The Co-Production of Knowledge: Social Media, STS and ...
Wednesday 18 July 2012, 9.00AM
Speaker: Confirmed plenary speakers include:
Geof Bowker, University of California Irvine,
Leah Lievrouw, UCLA
Adrian MacKenzie, Cesagen, University of Lancaster,
Rob Procter, e-Research Centre, University of Manchester
Robin Williams, ISSTI, Edinburgh
Sally Wyatt, e-Humanities Programme, Royal Netherlands Academy of Arts and Sciences
Recordings of the Keynote speakers
This three-day symposium (18-20 July 2012) is intended to explore the intersection between these two areas of inquiry, with a specific focus on how Web 2.0 is both generative and challenging of different forms of knowledge production and the authority it commands. Questions related to co-production, citizen science, the power of data algorithms and metrics to shape or bypass human agency, and the possibility of participatory forms of surveillance are just some of the issues that are raised. Conference Programme 2012 (PDF , 2,002kb)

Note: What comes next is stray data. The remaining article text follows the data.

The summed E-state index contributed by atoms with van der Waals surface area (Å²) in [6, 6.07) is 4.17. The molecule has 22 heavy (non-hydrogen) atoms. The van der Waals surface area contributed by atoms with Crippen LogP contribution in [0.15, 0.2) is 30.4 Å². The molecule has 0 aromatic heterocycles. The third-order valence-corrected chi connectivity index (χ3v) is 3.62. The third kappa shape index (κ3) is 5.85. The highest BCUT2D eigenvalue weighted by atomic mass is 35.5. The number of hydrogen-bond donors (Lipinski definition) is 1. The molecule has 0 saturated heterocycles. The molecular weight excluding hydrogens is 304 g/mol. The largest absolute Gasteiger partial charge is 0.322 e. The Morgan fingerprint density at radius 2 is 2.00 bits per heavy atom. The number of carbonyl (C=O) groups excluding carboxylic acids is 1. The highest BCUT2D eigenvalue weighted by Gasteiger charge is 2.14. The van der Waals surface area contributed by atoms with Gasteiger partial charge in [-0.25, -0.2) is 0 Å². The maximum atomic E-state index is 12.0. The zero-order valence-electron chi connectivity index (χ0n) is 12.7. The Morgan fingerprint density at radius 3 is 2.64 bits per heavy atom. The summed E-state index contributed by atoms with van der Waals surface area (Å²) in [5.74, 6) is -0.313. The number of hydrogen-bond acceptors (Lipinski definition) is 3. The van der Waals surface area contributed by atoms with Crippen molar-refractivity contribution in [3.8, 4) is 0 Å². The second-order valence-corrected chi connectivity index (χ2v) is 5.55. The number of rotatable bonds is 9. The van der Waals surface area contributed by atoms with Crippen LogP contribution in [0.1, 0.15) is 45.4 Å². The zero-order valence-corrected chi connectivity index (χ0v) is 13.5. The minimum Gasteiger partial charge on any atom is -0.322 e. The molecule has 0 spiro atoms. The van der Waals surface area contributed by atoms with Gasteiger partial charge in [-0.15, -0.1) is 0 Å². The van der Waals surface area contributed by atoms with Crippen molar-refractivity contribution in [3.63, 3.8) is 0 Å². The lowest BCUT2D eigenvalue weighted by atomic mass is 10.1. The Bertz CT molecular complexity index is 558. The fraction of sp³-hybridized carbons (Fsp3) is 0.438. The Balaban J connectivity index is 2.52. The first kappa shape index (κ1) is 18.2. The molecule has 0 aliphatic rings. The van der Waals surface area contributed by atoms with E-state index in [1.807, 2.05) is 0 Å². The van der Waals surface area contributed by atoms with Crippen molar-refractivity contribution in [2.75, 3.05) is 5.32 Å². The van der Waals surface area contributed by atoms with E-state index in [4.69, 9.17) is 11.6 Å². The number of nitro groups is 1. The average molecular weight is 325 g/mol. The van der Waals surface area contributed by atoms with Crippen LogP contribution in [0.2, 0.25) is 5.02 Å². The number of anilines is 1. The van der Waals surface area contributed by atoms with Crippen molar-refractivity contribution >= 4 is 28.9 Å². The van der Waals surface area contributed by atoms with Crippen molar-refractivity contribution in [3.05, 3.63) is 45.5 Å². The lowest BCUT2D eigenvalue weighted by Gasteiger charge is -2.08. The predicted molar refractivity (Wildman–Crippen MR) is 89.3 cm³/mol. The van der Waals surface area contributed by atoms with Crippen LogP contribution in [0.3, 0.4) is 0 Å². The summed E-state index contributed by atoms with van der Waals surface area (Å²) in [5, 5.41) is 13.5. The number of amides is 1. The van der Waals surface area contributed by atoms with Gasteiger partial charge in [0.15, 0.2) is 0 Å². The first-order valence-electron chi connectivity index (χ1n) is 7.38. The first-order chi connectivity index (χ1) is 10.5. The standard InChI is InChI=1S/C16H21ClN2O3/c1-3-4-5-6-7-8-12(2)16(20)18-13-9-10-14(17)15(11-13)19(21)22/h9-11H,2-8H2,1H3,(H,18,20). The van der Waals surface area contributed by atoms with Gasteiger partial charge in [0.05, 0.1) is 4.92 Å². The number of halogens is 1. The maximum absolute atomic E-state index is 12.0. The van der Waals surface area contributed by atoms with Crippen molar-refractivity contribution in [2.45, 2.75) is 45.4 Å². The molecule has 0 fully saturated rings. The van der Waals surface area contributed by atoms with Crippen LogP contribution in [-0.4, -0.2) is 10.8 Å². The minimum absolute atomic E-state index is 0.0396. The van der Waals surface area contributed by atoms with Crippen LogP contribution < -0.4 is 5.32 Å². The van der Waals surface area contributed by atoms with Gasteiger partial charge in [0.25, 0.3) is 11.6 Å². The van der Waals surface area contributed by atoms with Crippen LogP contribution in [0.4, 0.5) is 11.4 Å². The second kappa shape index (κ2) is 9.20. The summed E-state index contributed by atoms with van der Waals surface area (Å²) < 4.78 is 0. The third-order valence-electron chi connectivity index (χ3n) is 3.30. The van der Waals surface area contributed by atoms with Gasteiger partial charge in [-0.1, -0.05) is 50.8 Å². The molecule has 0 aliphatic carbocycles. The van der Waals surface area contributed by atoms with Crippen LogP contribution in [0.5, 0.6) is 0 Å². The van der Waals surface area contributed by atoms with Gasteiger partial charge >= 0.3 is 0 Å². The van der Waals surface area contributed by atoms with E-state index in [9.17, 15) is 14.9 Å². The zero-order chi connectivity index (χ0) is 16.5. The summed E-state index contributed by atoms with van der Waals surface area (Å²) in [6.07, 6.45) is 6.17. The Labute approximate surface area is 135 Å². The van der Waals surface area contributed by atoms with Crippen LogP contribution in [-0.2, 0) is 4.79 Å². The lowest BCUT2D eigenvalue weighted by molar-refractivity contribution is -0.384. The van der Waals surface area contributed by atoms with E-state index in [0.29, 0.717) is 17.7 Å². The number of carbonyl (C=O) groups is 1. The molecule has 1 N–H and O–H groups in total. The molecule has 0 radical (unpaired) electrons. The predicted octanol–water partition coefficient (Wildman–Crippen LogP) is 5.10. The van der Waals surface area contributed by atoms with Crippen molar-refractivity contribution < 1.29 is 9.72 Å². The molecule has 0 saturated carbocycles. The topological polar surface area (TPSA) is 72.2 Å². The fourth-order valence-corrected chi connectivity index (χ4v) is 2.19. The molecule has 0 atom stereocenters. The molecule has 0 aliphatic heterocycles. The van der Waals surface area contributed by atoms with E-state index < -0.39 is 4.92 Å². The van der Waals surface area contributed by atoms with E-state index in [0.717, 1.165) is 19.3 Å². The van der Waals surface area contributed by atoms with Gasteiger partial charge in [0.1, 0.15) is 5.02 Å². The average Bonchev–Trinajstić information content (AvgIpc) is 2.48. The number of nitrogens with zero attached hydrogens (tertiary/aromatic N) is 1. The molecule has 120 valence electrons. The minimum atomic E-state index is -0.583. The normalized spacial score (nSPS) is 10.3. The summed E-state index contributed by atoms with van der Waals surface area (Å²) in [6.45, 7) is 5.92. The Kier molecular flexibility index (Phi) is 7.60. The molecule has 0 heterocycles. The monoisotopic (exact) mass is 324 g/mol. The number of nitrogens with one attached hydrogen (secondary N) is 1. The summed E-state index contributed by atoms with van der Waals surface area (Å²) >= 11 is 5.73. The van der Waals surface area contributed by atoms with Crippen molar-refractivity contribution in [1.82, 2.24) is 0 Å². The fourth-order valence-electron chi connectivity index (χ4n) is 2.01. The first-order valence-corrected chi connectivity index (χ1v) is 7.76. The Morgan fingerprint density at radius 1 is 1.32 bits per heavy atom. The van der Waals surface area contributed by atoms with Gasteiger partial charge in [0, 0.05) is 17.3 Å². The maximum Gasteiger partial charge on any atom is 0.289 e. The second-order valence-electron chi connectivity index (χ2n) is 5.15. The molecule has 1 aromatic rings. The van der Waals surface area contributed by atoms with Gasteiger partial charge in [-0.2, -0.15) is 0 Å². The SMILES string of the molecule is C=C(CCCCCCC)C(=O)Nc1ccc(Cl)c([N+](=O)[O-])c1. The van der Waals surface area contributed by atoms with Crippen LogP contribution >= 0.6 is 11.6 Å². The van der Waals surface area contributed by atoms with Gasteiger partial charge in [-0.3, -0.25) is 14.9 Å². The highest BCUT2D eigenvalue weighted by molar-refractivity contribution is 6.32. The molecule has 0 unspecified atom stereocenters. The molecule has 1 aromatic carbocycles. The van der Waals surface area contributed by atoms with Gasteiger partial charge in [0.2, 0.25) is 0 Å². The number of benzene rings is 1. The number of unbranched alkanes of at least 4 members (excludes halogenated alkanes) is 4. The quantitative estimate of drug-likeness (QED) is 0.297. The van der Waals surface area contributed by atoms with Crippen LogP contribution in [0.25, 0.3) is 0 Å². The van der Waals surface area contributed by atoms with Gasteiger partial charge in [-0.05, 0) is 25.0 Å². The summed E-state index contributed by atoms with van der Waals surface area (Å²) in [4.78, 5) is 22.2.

This conference is intended to bring together leading scholars in the fields of STS, communication and social media analysis, and the history and philosophy of science to critically explore these issues.
The user-centred and mass-collaboration characteristics of social media platforms have a clear affinity with recent STS models of the co-construction of technologies. Notions such as ‘prosumerism’ have been used to describe this blurring of the relationship between the consumer and producer. However, we need to ask whether this is to be seen as co-construction or primarily a re-engineering of labour relations and the locus of production? We also need to ask whether the ubiquity extends across all social media for all types of content. In other words, are new forms of expertise being inscribed, or are old knowledge hierarchies being reinforced?
- STS challenges the traditional perception of scientific ‘discovery’ and technological advancement, to demonstrate the co-production of claims to knowledge and the different forms and assemblages of knowledge this involves: how does this map onto commentaries on the importance of lay knowledge and ‘citizen science’ found in Web 2.0 as individuals and groups distribute ideas and information across their social networks? Could this provide a new impetus for ‘public interest science’?